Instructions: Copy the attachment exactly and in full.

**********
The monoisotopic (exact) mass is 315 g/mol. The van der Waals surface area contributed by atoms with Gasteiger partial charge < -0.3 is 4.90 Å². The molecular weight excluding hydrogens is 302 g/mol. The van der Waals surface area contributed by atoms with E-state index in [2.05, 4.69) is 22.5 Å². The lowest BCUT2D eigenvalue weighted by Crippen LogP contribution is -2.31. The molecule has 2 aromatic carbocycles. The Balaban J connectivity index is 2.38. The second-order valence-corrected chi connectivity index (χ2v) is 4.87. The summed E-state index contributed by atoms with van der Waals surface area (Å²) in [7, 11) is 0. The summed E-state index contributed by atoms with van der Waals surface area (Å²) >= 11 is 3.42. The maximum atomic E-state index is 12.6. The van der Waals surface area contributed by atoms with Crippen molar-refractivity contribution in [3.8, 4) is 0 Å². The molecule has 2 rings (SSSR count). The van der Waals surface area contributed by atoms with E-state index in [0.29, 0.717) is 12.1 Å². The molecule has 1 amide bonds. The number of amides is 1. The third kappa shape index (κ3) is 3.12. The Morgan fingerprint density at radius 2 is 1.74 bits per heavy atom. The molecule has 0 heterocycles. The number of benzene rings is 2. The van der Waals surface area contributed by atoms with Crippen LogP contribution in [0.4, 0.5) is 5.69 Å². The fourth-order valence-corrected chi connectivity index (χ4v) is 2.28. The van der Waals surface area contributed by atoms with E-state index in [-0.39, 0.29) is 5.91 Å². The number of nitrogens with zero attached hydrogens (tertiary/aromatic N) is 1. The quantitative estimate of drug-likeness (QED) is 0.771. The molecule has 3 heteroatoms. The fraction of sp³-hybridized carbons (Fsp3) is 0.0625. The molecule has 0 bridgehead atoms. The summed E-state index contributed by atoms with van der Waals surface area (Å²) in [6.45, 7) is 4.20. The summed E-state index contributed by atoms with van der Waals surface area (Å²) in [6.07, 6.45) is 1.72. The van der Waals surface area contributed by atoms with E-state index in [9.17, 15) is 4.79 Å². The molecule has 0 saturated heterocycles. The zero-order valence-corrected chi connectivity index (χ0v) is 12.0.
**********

The monoisotopic (exact) mass is 315 g/mol. The van der Waals surface area contributed by atoms with Gasteiger partial charge < -0.3 is 4.90 Å². The molecular weight excluding hydrogens is 302 g/mol. The van der Waals surface area contributed by atoms with E-state index in [2.05, 4.69) is 22.5 Å². The lowest BCUT2D eigenvalue weighted by Crippen LogP contribution is -2.31. The molecule has 2 aromatic carbocycles. The Balaban J connectivity index is 2.38. The second-order valence-corrected chi connectivity index (χ2v) is 4.87. The summed E-state index contributed by atoms with van der Waals surface area (Å²) in [7, 11) is 0. The summed E-state index contributed by atoms with van der Waals surface area (Å²) >= 11 is 3.42. The maximum atomic E-state index is 12.6. The van der Waals surface area contributed by atoms with Crippen molar-refractivity contribution in [3.8, 4) is 0 Å². The molecule has 2 rings (SSSR count). The van der Waals surface area contributed by atoms with E-state index in [0.29, 0.717) is 12.1 Å². The molecule has 1 amide bonds. The number of amides is 1. The third kappa shape index (κ3) is 3.12. The Morgan fingerprint density at radius 2 is 1.74 bits per heavy atom. The molecule has 0 heterocycles. The number of benzene rings is 2. The van der Waals surface area contributed by atoms with Crippen LogP contribution in [0.4, 0.5) is 5.69 Å². The fourth-order valence-corrected chi connectivity index (χ4v) is 2.28. The van der Waals surface area contributed by atoms with E-state index in [-0.39, 0.29) is 5.91 Å². The number of nitrogens with zero attached hydrogens (tertiary/aromatic N) is 1. The quantitative estimate of drug-likeness (QED) is 0.771. The molecule has 3 heteroatoms. The fraction of sp³-hybridized carbons (Fsp3) is 0.0625. The molecule has 0 bridgehead atoms. The summed E-state index contributed by atoms with van der Waals surface area (Å²) in [6.45, 7) is 4.20. The summed E-state index contributed by atoms with van der Waals surface area (Å²) in [6.07, 6.45) is 1.72. The van der Waals surface area contributed by atoms with E-state index in [9.17, 15) is 4.79 Å². The molecule has 0 saturated heterocycles. The zero-order valence-corrected chi connectivity index (χ0v) is 12.0.